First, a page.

Phomopsis nut rot of chestnuts
Note Number: AG0513
Published: December 1999
Updated: August 2010
Phomopsis nut rot, caused by Phomopsis castanea, is the most important post-harvest disease of chestnut in Australia. It is present in the major production areas including Victoria, New South Wales, South Australia and Western Australia and has been found to affect all cultivars of chestnut tested to date. Phomopsis nut rot can cause significant losses; up to 85% of nuts were diseased in some large consignments of nuts in the market. Because rotten nuts may appear healthy on the outside, special measures are required to ensure consumers buy only good quality nuts. The disease is also widespread throughout chestnuts in New Zealand.
Chestnuts with advanced kernel rot may have a dark shell, are soft to touch and appear mouldy (Figure 1). Badly-rotted nut shells may be covered with small raised, cream-coloured structures which are the fruiting bodies of the causal fungus (Figure 2). Sometimes these symptoms appear on nuts still in their burrs on the tree, but they are mostly found in consignments of nuts after harvest.
When cut open, rotten chestnuts usually show a tan-brown discolouration of part or the entire nut kernel. Rots can range in colour from chalky-white to dark-brown (Figure 3). Early stages of rots are even less obvious. Small reddish-brown spots may be visible on the pellicle (the papery layer beneath the shell); these may or may not extend onto the kernel. Fine-brown specks or lines may appear inside healthy-looking cream-coloured kernel tissue.
The biology of P. castanea is not yet fully understood. P. castanea is mainly evident post-harvest, causing brown rots in mature nuts. However, the fungus has been found throughout the year in leaves, wood and flowers which display no disease symptoms. The fungus can grow inside the tree without causing any symptoms (it is endophytic) until rot develops in maturing nuts. Rot is sometimes found while nuts are still on the tree, but more commonly is found on nuts after they have fallen. P. castanea has been found after harvest in fallen leaves, twigs and burrs, but the significance of this is unknown.
Dispersal mechanisms are not fully understood, but the fungus appears to spread within the tree by growing through internal tissues. The disease can develop in seedlings grown from infected nuts and can probably also spread in nursery stock which carry the fungus. Infection has been found in nuts from trees growing throughout the main chestnut production areas.
Phomopsis spores can be water splashed, so dispersal within the canopy of the tree could occur during rainy periods when rotted nuts are still on the tree. Spread may also occur within post-harvest water handling and via equipment, although the importance of this has not been demonstrated.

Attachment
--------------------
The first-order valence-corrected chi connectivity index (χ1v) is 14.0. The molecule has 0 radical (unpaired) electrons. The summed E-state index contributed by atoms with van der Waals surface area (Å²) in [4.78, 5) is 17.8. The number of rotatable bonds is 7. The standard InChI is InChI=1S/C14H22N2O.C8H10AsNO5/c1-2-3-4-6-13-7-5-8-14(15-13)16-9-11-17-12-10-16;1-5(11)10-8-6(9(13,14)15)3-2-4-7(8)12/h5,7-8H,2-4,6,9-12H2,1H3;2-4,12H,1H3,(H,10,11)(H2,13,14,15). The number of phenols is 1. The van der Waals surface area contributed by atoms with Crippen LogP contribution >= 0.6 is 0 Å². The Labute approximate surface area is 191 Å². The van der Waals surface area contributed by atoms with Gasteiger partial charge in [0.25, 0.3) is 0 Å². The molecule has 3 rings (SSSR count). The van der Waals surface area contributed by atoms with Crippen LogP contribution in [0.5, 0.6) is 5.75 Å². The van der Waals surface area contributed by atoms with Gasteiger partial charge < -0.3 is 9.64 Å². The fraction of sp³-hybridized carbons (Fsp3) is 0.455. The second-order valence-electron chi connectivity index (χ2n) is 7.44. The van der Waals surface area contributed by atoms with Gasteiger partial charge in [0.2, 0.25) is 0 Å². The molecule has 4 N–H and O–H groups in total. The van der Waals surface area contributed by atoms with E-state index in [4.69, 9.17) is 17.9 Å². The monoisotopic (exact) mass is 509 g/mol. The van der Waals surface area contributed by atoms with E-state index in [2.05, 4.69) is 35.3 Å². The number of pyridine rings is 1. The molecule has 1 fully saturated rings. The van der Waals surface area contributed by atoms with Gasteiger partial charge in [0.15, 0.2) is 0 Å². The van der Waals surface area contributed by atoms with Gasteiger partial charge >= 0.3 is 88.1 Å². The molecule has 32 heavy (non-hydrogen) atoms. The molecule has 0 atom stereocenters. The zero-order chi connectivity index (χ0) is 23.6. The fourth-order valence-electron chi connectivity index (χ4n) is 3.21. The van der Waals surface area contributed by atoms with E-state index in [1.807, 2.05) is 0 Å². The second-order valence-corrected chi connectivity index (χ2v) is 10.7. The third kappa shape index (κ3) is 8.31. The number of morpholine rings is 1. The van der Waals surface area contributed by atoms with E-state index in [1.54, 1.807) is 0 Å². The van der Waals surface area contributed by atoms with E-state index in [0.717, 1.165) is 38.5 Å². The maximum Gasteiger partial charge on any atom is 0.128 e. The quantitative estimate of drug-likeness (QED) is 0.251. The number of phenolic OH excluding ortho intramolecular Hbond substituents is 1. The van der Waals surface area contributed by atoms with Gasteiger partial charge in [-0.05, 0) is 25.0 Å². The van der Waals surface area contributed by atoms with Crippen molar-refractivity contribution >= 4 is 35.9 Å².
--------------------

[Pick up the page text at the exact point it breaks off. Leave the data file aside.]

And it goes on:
Cool wet summer and autumn weather favours P. castanea, and hot-dry conditions during the growing season restrict disease development. As for most diseases of stored produce, Phomopsis rot is restricted by storage at low temperatures (around 0°C) and by maintaining the cold chain during distribution and marketing.
Only chestnut trees and nuts appear to be affected.
Recent research has investigated both field and post-harvest treatments. Foliar sprays of certain chemicals have given significant but incomplete control of Phomopsis nut rot. Contact the Chestnut Growers of Australia Ltd for details of approved treatments. Similarly, post-harvest treatments including hot water dips, modified atmosphere environments prior to storage, and packaging materials can reduce the incidence of Phomopsis nut rot during storage. Different cultivars were assessed for comparative rot incidence, and the cultivars Purton's Pride, Red Spanish and Lucente showed less rot than cultivars Marone, Sword and Buffalo Queen. Although current control strategies for Phomopsis nut rot of chestnuts are limited, the following practices can reduce the incidence of rots in the marketplace:
- Harvest frequently (daily if possible) to minimise the delay between nut fall and storage/marketing.
- Store nuts in cold storage (around 0°C or -1°C) immediately after harvest.
- Check the quality of nuts before marketing. Take a random sample of the consignment, cut nuts in half and assess them for rot development.
Contacts/services available from DEPI
For effective pest and disease control, correct diagnosis is essential. Phone Crop Health Services on (03) 9032 7515 or fax (03) 9032 7604.
This work was part of a project supported by the Horticultural Research and Development Corporation and Chestnut Growers of Australia Ltd.
This Agriculture Note was developed December 1999. It was most recently reviewed by W.S. Washington, Plant Standards in August 2010.
Published and Authorised by:
Department of Environment and Primary Industries
1 Spring Street
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